Judging by the huge thigh bones, the four-legged, long-necked titanosaur was 130ft long, 65ft tall, and weighed in at 77 tonnes (as heavy as 14 African elephants), making it seven tonnes heavier than the previous record holder, Argentinosaurus. Some scientists claim that the “biggest dinosaur” claim is just conjecture, because there is no complete skeleton, the specimens are fragmentary, and the methods for calculating dinosaur weight vary. Either way, researchers at the site believe they’ve found “the big one.”
3 1.8 Million-Year-Old Homo Erectus Skull
A recent discovery of a 1.8 million year-old found at Dmanisi in Georgia could recategorize the entire ancient hominin species. The skull is the fifth to be found within a 100-square-foot area, and, compared together, are believed to provide a snapshot of the first human species to migrate from Africa. The fact that the five skulls differ so widely in shape and size, and that they were found at the same site, shows that Homo erectus individuals were much more diverse in appearance than previously thought.
If the skulls were found in fragments, or in different sites, they would have been assigned two different species. Now, paleoanthropologist Christoph Zollikofer believes that any Homo fossils dating between 1.8 to 1.5 million years ago were likely a single human species. That means that any African fossils of that period attributed to Homo habilis, Homo rudolfensis, and Homo ergaster, should be considered part of the species Homo erectus.
2 Early Jewish Mansion Might Connect Us With Jesus
2013 excavations of Jerusalem’s Mount Zion have revealed well-preserved lower levels of an Early Roman period mansion (first century AD), that might have belonged to a Jewish ruling priest. If the mansion proves to be an elite priestly residence, the undisturbed nature of the ruin might yield significant domestic details concerning the rulers of Jerusalem at the time of Jesus.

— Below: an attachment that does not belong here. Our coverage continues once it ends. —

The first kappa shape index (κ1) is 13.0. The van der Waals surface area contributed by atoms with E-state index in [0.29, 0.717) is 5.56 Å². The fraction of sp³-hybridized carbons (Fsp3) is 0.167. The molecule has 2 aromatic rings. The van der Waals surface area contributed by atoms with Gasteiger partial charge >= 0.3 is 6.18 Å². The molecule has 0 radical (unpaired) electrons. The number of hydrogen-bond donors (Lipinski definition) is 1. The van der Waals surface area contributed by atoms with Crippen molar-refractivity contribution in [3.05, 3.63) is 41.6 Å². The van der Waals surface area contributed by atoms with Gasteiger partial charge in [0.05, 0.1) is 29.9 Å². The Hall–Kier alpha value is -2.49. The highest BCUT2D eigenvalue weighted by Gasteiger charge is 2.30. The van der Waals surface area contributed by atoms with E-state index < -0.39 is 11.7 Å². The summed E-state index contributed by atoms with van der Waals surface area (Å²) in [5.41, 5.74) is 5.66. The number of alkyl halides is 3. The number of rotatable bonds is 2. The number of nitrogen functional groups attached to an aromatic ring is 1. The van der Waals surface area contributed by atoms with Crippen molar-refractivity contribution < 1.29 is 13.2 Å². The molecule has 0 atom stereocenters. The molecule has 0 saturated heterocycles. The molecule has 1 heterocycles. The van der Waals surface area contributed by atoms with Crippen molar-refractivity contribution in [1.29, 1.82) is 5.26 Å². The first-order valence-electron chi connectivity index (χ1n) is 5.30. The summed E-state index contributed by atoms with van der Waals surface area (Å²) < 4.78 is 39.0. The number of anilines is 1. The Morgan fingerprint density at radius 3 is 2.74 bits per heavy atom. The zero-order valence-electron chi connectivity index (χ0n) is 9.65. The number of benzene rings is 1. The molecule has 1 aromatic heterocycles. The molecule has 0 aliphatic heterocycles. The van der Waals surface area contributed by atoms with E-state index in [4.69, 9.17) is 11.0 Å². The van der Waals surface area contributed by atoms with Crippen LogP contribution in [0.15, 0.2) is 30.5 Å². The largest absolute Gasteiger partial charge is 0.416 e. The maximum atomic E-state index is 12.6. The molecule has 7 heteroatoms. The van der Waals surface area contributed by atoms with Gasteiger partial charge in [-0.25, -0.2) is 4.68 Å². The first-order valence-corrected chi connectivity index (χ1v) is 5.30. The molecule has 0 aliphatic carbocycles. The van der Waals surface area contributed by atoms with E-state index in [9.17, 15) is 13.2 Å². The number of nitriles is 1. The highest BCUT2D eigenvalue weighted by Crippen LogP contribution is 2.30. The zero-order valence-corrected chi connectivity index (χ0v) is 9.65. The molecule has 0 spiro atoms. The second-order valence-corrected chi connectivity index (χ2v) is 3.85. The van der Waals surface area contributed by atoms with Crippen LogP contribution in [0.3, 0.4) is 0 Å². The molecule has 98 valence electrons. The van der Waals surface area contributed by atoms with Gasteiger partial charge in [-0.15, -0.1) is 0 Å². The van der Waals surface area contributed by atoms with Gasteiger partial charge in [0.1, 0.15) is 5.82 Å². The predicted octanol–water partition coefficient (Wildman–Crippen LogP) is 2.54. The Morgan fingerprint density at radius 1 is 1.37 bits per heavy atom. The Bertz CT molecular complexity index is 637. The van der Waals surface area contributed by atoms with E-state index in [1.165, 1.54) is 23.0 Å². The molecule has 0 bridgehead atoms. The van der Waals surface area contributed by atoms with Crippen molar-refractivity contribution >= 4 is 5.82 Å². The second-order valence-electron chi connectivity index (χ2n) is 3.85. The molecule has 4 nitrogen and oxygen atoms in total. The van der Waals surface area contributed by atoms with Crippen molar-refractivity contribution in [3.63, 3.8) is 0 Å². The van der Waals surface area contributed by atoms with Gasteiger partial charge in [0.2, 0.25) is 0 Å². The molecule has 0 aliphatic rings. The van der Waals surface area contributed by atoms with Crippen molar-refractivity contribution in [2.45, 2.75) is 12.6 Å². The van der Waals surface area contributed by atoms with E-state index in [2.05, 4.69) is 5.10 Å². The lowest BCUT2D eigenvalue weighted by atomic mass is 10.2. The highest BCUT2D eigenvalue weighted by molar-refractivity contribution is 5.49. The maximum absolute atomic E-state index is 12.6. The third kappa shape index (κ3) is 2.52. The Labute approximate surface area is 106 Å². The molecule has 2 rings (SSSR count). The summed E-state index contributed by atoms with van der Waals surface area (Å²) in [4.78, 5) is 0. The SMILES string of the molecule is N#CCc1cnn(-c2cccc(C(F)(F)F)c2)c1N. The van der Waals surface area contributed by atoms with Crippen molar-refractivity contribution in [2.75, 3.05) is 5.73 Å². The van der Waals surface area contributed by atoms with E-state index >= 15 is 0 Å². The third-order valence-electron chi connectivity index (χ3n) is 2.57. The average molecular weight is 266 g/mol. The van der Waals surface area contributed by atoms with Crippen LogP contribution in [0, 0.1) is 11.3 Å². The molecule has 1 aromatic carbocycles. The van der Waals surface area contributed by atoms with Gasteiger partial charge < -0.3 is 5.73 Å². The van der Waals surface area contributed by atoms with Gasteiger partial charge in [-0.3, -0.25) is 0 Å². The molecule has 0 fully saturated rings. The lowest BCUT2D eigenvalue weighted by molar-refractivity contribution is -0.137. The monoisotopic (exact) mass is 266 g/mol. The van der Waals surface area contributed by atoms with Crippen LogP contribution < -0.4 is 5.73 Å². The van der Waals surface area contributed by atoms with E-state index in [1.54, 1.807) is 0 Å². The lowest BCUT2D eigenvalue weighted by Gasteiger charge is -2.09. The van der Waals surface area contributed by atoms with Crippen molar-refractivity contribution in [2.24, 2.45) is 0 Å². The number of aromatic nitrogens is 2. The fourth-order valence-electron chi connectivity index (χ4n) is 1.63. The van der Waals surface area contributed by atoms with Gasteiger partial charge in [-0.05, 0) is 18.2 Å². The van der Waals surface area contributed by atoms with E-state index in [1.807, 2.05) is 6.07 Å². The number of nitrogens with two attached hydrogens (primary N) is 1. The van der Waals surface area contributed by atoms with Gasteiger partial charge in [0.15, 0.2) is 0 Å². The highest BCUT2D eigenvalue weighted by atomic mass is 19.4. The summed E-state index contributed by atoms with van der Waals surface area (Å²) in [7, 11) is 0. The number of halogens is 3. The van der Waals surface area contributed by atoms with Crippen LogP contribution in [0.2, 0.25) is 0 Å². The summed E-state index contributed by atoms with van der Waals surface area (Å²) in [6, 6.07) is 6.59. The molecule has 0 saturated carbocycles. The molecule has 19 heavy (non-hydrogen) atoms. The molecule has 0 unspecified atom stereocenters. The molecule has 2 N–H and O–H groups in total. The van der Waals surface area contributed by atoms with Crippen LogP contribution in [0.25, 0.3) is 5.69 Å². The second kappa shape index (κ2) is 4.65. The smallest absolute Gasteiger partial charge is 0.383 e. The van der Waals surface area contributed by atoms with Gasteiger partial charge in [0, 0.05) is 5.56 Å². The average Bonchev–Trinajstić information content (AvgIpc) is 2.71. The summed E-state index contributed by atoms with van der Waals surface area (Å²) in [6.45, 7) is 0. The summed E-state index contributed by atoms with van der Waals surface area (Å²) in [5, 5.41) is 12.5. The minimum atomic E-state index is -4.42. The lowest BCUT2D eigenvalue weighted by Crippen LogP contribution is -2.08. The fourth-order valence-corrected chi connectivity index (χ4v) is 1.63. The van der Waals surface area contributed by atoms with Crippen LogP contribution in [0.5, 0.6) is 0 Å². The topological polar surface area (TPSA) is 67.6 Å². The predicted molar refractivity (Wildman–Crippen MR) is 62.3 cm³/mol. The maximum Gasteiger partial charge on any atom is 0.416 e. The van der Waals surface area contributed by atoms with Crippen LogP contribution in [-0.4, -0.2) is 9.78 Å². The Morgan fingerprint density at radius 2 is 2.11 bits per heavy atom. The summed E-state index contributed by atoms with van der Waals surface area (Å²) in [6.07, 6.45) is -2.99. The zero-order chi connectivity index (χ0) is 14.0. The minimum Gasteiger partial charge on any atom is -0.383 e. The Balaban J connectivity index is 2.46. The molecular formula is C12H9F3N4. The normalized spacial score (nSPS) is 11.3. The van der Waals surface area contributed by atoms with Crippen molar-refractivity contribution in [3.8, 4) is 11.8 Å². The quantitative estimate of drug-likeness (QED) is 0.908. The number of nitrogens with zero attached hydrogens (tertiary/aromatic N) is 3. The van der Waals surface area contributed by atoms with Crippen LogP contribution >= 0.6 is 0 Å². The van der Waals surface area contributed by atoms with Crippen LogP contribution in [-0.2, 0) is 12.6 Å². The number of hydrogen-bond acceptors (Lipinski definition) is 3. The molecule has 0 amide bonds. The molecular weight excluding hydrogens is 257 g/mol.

A bathroom was discovered in a buried vaulted chamber, significant because bathrooms were only found in palaces of the time before this discovery. Other indicators that this was a ruler’s house: It is located in the shadow, very close to a huge palace of Herod the Great where an identical bathroom was previously found.
James Tabor, co-director of the dig, says this: “If this turns out to be a priestly residence of a wealthy first century Jewish family, it immediately connects not just to the elite of Jerusalem... but to Jesus himself. These are the families who had Jesus arrested and crucified, so for us to know more about them would really fill in some key history.”
1 Skeleton of King Richard III
The most publicized find of the last few years has been about the find of King Richard III’s bones, discovered under a parking lot. After extensive radiocarbon dating, stable isotope analysis, and osteological examinations, it was concluded that the results were consistent with historical accounts and genetic comparisons of Richard III.
The remains discovered in Leicester City of the last Plantagenet King, who died in 1485, had the scoliosis (curvature of the spine) that was so talked about by historians and Shakespeare alike. Archaeologists also pinpointed the precise location in Bosworth Field where the king met his end, a mile away from where he was originally believed to have met his end in battle.